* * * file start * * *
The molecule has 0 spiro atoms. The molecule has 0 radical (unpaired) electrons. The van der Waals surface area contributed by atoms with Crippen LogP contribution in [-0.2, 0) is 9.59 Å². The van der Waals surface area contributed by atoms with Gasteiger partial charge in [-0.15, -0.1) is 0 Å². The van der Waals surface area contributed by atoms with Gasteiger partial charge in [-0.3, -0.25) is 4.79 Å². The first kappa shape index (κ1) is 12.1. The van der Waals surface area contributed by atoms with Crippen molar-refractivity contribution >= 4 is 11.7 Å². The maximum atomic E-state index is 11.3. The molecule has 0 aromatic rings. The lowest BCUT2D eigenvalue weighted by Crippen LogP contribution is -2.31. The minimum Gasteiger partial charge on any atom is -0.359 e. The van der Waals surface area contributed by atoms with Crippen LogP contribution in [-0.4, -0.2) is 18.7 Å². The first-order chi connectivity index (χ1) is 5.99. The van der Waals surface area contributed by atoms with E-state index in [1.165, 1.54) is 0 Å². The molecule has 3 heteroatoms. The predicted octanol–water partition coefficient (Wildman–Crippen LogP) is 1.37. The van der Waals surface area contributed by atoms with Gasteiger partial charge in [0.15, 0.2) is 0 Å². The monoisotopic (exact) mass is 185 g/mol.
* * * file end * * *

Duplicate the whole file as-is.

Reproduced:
The molecule has 0 spiro atoms. The molecule has 0 radical (unpaired) electrons. The van der Waals surface area contributed by atoms with Crippen LogP contribution in [-0.2, 0) is 9.59 Å². The van der Waals surface area contributed by atoms with Gasteiger partial charge in [-0.15, -0.1) is 0 Å². The van der Waals surface area contributed by atoms with Gasteiger partial charge in [-0.3, -0.25) is 4.79 Å². The first kappa shape index (κ1) is 12.1. The van der Waals surface area contributed by atoms with Crippen molar-refractivity contribution >= 4 is 11.7 Å². The maximum atomic E-state index is 11.3. The molecule has 0 aromatic rings. The lowest BCUT2D eigenvalue weighted by Crippen LogP contribution is -2.31. The minimum Gasteiger partial charge on any atom is -0.359 e. The van der Waals surface area contributed by atoms with Crippen LogP contribution in [-0.4, -0.2) is 18.7 Å². The first-order chi connectivity index (χ1) is 5.99. The van der Waals surface area contributed by atoms with E-state index in [1.165, 1.54) is 0 Å². The molecule has 3 heteroatoms. The predicted octanol–water partition coefficient (Wildman–Crippen LogP) is 1.37. The van der Waals surface area contributed by atoms with Gasteiger partial charge in [0.15, 0.2) is 0 Å². The monoisotopic (exact) mass is 185 g/mol.